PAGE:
MILWAUKEE (CN) – A Wisconsin man claims in court that he is the rightful owner of a 1924 Babe Ruth autographed baseball bat and scrapbook, which he says were stolen from him 30 years ago before showing up online for auction this year.
“On April 20, 1924, in the top of the eighth inning while playing against the Washington Senators at Griffith Stadium, Babe Ruth socked his first home run of the 1924 season off Senators pitcher Walter Johnson, a baseball legend in his own right. Ruth signed the bat after the game,” according to the complaint filed Wednesday in Milwaukee County Circuit Court. “It is believed that to this date, this is the only Babe Ruth bat documented with a photograph of a uniformed Babe Ruth holding the exact bat he signed.”
Michael Robinson accuses SMA Sports & Memorabilia Advisors and Mears On-Line Auctions of trying to sell his stolen 1924 signed Babe Ruth baseball bat and scrapbook.
Babe Ruth is a baseball legend who hit 714 career home runs. The bat he used to hit his 239th home run is at the center of Robinson’s lawsuit.
During the 1924 season, the Los Angeles Evening Herald offered to award an autographed Ruth bat used to hit his first home run of the season to the player in the Los Angeles City Prep League that ended the year with the highest batting average.
That player was Phil Grossman, and the autographed bat came affixed with a custom plate bearing his name.
“Phil Grossman’s family kept a scrapbook of newspaper articles chronicling the batting champ’s efforts through the prep season and his winning of the 1924 Phil Grossman Babe Ruth bat,” the complaint states.
Robinson is Grossman’s nephew, and says he visited his uncle in Los Angeles multiple times growing up.
“Mr. Grossman would mesmerize the young Robinson with old-time stories of baseball characters that seemed larger than life and the 1924 Babe Ruth bat which carried the same mystique,” the lawsuit states. “Robinson knew from an early age that he wanted to continue this connection to his family’s ancestry and baseball history.”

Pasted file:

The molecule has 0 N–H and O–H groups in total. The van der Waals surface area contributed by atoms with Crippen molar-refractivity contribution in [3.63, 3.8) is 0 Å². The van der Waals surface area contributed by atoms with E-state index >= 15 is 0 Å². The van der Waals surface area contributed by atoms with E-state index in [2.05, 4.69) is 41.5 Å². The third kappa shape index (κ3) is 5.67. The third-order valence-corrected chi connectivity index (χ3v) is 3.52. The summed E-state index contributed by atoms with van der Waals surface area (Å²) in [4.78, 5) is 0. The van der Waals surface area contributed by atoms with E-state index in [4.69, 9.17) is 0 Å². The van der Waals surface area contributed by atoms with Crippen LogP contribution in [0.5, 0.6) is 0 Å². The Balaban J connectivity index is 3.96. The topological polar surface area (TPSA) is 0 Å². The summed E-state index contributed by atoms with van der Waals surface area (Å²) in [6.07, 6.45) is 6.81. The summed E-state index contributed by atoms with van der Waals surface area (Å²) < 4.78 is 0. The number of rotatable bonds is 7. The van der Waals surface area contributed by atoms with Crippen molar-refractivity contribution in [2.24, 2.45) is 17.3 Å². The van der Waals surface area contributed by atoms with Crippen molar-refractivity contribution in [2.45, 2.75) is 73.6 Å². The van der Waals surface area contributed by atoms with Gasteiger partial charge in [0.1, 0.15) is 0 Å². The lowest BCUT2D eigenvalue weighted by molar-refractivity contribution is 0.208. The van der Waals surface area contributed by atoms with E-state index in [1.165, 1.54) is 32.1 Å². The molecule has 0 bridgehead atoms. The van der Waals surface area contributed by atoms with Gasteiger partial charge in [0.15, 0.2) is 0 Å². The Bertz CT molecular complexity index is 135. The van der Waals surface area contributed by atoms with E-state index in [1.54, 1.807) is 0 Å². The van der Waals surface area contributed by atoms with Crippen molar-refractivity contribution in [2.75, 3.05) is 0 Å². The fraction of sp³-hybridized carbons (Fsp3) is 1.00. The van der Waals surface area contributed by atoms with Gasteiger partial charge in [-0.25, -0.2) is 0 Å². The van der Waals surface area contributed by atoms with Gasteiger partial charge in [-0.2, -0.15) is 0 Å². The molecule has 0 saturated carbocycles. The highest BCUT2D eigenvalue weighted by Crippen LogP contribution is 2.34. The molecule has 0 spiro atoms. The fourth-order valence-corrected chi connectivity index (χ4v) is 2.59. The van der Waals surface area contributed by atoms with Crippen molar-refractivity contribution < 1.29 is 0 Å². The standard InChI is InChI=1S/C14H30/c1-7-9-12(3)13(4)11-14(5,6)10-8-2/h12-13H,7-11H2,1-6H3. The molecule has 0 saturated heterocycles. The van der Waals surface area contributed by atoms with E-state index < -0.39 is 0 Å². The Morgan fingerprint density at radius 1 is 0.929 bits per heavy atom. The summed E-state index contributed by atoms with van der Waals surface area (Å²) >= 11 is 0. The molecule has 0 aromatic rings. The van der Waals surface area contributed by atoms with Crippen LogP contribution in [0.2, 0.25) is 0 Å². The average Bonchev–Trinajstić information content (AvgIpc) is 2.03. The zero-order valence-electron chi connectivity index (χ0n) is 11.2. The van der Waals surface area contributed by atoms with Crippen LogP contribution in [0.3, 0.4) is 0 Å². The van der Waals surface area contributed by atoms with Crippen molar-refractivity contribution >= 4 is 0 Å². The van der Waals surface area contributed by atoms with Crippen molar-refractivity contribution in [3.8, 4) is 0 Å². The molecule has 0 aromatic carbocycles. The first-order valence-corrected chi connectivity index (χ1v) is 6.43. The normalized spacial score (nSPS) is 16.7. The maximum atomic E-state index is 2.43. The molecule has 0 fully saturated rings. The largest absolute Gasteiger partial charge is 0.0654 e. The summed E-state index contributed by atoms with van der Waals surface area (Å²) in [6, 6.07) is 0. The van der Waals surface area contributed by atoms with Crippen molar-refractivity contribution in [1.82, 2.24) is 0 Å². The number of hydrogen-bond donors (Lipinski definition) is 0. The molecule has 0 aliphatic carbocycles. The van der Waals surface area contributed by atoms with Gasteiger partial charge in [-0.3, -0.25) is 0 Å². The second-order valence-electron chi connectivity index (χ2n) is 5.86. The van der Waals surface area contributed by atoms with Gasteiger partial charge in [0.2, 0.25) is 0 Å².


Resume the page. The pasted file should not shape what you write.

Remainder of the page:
Robinson claims he obtained the bat and scrapbook when Grossman died in 1986 for $3,028 in an auction of Grossman’s estate.
Around 1987, Robinson wanted to sell the bat and scrapbook, so he gave the memorabilia to a man who claimed he would try to find a buyer in Los Angeles.
After a month of not hearing back from the man, Robinson reported the bat stolen to the Bellevue, Wash., Police Department.
As the age of the internet began in the early 1990s, Robinson searched eBay and later set up Google alerts for the 1924 Ruth bat and scrapbook.
According to the complaint, he received thousands of alerts over the years and finally, on March of this year he received a series of relevant alerts, including one that said, “1924 Babe Ruth Autographed First Home Run Bat – Could Become Most Expensive Piece of Memorabilia Ever Sold.”
A March 11 alert directed him to the website www.1924baberuthbat.com. He followed the link and found that defendants Mears and SMA were partners in the sale of the historic bat and scrapbook, the lawsuit states.
Robinson says he immediately contacted a lawyer, who sent a letter to Mears two days after the discovery stating that the memorabilia was stolen and should not be sold.
An attorney on behalf of Mears and SMA promised not to sell the bat and scrapbook until a court case is settled, according to the complaint.
But Robinson says Mears and SMA have refused to disclose the name of the consignor they represent or the location of the bat and scrapbook. He claims he is the rightful owner of the prized memorabilia.
“Robinson is entitled to a declaration of his rights with respect to the 1924 Phil Grossman Babe Ruth bat and scrapbook, and specifically a declaration that Robinson is the full and absolute owner of the 1924 Phil Grossman Babe Ruth bat and scrapbook and entitled to their possession,” the lawsuit states.
Robinson is represented by Allan Foeckler of Cannon & Dunphy in Brookfield, Wis.
SMA is a Wisconsin sports and recreation business management and consulting firm that began in 1994. Mears is a Wisconsin online sports, pop culture and Americana memorabilia sales business.
Neither defendant responded to email requests for comment sent Thursday.